Rizos spent an enormous amount of time with O’Brien during his final years, discussing his life and the decisions that led to his career in politics. At one point, O’Brien mentioned to Rizos a comic book character he had encountered as a child called Geraldi Rebel of the Hills – a sort of cowboy Robin Hood – who “set him on the path of wanting to do good and getting into politics”.

Later, when Rizos was sifting through the secret cut-out figurines, he came across one that looked uncannily like his uncle, named Anthony Geraldi Rebelly.

A name plaque for Mr JG O’Brien MP
One of the many artefacts of his own life that O’Brien collected.

“I talked to him for a year … about all sorts of things, but [the imaginary world] never came up and it pisses me off that I didn’t know,” he says. “He didn’t say – knowing he was dying – ‘you’re going to find this’.”

‘A very human project’

O’Brien and Fausta, who now lives in full-time care after she suffered a significant stroke following her husband’s death, were like parents to Rizos. O’Brien was “a giant and highly cultured”, responsible for introducing Rizos to music, art and books. Rizos, who last year retired as a violinist with the New Zealand Symphony Orchestra after 46 years, is also a documentary photographer. So, when he came across the copious documents, paintings and booklets, in O’Brien’s home, he felt compelled to preserve them.

As the country went into lockdown, he began the arduous task of scanning every single piece of paper he could find. Two-and-a-half years later, he had a collection of 65 booklets compiled into a catalogue titled “Everything”.

The catalogue is separated into three categories – O’Brien’s imagined world, his political life including details of the political scandals that shook his career, and finally his more general public life, including letters, business cards and photographs – and will be exhibited for the first time in October at Victoria University of Wellington’s Adam Art Gallery.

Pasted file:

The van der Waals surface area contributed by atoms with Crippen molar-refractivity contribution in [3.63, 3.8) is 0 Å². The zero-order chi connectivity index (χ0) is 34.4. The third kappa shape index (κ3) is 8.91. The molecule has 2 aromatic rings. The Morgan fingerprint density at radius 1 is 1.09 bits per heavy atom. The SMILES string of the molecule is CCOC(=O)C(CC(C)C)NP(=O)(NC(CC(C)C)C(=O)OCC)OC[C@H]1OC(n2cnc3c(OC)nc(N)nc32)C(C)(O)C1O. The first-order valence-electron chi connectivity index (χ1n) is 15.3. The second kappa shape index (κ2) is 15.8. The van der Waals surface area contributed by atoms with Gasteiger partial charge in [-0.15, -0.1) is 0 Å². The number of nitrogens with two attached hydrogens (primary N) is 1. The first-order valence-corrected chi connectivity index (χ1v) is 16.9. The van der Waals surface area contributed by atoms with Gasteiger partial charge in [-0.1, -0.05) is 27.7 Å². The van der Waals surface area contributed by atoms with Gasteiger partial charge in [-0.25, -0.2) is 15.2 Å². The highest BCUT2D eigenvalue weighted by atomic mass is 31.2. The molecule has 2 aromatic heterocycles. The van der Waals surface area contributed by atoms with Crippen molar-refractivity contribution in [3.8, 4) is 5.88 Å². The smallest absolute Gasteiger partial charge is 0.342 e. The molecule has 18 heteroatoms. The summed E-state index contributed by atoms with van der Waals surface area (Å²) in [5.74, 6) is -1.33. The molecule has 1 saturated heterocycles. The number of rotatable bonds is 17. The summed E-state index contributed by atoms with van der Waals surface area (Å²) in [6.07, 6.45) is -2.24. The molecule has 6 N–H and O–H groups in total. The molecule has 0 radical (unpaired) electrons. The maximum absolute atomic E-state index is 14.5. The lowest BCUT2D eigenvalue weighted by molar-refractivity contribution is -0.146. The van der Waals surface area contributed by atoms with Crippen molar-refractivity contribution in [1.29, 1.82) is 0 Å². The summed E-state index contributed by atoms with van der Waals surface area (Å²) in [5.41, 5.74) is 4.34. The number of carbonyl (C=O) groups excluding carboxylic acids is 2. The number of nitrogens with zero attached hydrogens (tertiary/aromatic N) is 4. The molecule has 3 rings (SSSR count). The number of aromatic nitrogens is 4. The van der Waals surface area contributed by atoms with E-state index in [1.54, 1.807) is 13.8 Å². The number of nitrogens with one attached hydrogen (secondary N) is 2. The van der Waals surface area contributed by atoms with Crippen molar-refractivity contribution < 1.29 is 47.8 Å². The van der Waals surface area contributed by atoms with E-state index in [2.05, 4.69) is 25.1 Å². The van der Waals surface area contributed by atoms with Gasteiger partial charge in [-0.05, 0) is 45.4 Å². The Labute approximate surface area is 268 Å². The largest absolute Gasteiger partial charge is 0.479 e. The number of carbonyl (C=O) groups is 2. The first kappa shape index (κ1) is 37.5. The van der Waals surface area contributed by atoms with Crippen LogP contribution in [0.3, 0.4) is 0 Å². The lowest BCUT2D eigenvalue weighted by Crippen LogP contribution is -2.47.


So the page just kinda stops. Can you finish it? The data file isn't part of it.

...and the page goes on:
Large bookshelves packed with books in Gerald O’Brien’s home.
An image of a bookshelf from Gerald O’Brien’s home, taken after his death, an image that forms part of the exhibition created by his nephew Lucien Rizos. Photograph: Lucien Rizos/Supplied

“I see it as a very human project,” Rizos says of his uncle’s collection. “This is humanity and all its faults as well.”

Rizos is reluctant to theorise why O’Brien created his imaginary hidden world, but believes he was ambivalent about it staying hidden after his death. Knowing he was dying from Parkinson’s disease, O’Brien asked Rizos to buy him a shredding machine “to get rid of everything that he didn’t want anybody to read”. Had he wanted his imagined world destroyed, he would have requested it, Rizos concludes.

The catalogue could be viewed as a continuation of O’Brien’s unfulfilled dream of writing an autobiography, while also preserving an interesting piece of New Zealand history, Rizos says.

Ultimately, however, it is a grieving nephew’s solitary labour of love. “I was going back to that house again and again, reliving memories while it was empty for two years and I think grief sustained the effort,” he says.

“But it couldn’t have been done without the gift, the treasure he left me, to get to grips with who he was. It almost feels like a message from the grave.”